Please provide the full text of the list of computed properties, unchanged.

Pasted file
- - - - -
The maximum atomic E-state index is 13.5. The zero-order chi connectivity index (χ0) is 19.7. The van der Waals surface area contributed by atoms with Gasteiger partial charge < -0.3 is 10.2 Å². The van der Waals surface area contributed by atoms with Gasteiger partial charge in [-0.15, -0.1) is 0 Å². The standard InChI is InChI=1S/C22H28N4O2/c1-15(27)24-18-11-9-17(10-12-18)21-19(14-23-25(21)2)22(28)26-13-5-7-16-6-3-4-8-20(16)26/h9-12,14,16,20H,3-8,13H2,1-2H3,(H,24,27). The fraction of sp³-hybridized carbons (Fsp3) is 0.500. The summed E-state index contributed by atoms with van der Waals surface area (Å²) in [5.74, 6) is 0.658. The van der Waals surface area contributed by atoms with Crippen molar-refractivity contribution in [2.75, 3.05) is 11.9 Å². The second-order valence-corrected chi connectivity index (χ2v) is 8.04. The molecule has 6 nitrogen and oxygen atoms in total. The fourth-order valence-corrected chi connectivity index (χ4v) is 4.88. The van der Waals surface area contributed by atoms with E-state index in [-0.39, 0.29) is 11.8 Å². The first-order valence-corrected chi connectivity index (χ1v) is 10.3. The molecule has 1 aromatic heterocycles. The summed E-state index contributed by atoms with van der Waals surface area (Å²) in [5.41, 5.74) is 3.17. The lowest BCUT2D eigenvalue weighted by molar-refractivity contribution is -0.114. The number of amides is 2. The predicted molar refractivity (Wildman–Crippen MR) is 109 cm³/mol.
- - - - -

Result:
The maximum atomic E-state index is 13.5. The zero-order chi connectivity index (χ0) is 19.7. The van der Waals surface area contributed by atoms with Gasteiger partial charge < -0.3 is 10.2 Å². The van der Waals surface area contributed by atoms with Gasteiger partial charge in [-0.15, -0.1) is 0 Å². The standard InChI is InChI=1S/C22H28N4O2/c1-15(27)24-18-11-9-17(10-12-18)21-19(14-23-25(21)2)22(28)26-13-5-7-16-6-3-4-8-20(16)26/h9-12,14,16,20H,3-8,13H2,1-2H3,(H,24,27). The fraction of sp³-hybridized carbons (Fsp3) is 0.500. The summed E-state index contributed by atoms with van der Waals surface area (Å²) in [5.74, 6) is 0.658. The van der Waals surface area contributed by atoms with Crippen molar-refractivity contribution in [2.75, 3.05) is 11.9 Å². The second-order valence-corrected chi connectivity index (χ2v) is 8.04. The molecule has 6 nitrogen and oxygen atoms in total. The fourth-order valence-corrected chi connectivity index (χ4v) is 4.88. The van der Waals surface area contributed by atoms with E-state index in [-0.39, 0.29) is 11.8 Å². The first-order valence-corrected chi connectivity index (χ1v) is 10.3. The molecule has 1 aromatic heterocycles. The summed E-state index contributed by atoms with van der Waals surface area (Å²) in [5.41, 5.74) is 3.17. The lowest BCUT2D eigenvalue weighted by molar-refractivity contribution is -0.114. The number of amides is 2. The predicted molar refractivity (Wildman–Crippen MR) is 109 cm³/mol.